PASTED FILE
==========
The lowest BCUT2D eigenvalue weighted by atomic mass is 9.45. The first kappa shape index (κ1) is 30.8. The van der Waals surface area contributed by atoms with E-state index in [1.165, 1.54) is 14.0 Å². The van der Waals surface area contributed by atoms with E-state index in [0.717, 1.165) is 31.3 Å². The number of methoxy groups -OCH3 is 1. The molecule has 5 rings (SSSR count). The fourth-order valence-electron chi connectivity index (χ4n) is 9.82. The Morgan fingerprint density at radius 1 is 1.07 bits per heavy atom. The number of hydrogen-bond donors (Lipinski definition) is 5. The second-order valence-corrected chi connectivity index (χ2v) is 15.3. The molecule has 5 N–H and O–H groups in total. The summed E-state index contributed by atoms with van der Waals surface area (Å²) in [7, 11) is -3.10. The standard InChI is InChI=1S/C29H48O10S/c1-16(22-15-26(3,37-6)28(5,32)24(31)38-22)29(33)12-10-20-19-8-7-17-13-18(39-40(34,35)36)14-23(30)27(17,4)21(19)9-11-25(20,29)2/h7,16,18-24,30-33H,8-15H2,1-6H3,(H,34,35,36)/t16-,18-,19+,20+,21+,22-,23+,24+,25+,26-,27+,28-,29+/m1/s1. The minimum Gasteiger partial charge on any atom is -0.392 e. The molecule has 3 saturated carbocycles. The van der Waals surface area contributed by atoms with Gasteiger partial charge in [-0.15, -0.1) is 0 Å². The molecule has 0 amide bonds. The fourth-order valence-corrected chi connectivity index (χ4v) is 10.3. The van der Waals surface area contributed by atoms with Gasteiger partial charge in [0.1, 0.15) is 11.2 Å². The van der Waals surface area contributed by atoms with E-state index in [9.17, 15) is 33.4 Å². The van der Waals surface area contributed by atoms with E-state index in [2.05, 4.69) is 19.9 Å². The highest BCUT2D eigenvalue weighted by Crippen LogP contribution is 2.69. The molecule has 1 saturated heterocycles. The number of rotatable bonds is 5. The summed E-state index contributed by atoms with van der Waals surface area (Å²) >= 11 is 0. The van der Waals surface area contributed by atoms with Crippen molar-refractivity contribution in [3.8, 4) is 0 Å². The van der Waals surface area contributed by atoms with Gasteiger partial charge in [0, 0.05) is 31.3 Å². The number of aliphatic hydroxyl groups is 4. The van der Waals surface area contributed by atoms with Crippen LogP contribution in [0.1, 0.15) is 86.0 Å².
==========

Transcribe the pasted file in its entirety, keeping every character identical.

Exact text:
The lowest BCUT2D eigenvalue weighted by atomic mass is 9.45. The first kappa shape index (κ1) is 30.8. The van der Waals surface area contributed by atoms with E-state index in [1.165, 1.54) is 14.0 Å². The van der Waals surface area contributed by atoms with E-state index in [0.717, 1.165) is 31.3 Å². The number of methoxy groups -OCH3 is 1. The molecule has 5 rings (SSSR count). The fourth-order valence-electron chi connectivity index (χ4n) is 9.82. The Morgan fingerprint density at radius 1 is 1.07 bits per heavy atom. The number of hydrogen-bond donors (Lipinski definition) is 5. The second-order valence-corrected chi connectivity index (χ2v) is 15.3. The molecule has 5 N–H and O–H groups in total. The summed E-state index contributed by atoms with van der Waals surface area (Å²) in [7, 11) is -3.10. The standard InChI is InChI=1S/C29H48O10S/c1-16(22-15-26(3,37-6)28(5,32)24(31)38-22)29(33)12-10-20-19-8-7-17-13-18(39-40(34,35)36)14-23(30)27(17,4)21(19)9-11-25(20,29)2/h7,16,18-24,30-33H,8-15H2,1-6H3,(H,34,35,36)/t16-,18-,19+,20+,21+,22-,23+,24+,25+,26-,27+,28-,29+/m1/s1. The minimum Gasteiger partial charge on any atom is -0.392 e. The molecule has 3 saturated carbocycles. The van der Waals surface area contributed by atoms with Gasteiger partial charge in [-0.15, -0.1) is 0 Å². The molecule has 0 amide bonds. The fourth-order valence-corrected chi connectivity index (χ4v) is 10.3. The van der Waals surface area contributed by atoms with Gasteiger partial charge in [0.1, 0.15) is 11.2 Å². The van der Waals surface area contributed by atoms with E-state index in [9.17, 15) is 33.4 Å². The van der Waals surface area contributed by atoms with E-state index in [2.05, 4.69) is 19.9 Å². The highest BCUT2D eigenvalue weighted by Crippen LogP contribution is 2.69. The molecule has 1 saturated heterocycles. The number of rotatable bonds is 5. The summed E-state index contributed by atoms with van der Waals surface area (Å²) >= 11 is 0. The van der Waals surface area contributed by atoms with Crippen molar-refractivity contribution in [3.8, 4) is 0 Å². The van der Waals surface area contributed by atoms with Gasteiger partial charge in [0, 0.05) is 31.3 Å². The number of aliphatic hydroxyl groups is 4. The van der Waals surface area contributed by atoms with Crippen LogP contribution in [0.1, 0.15) is 86.0 Å².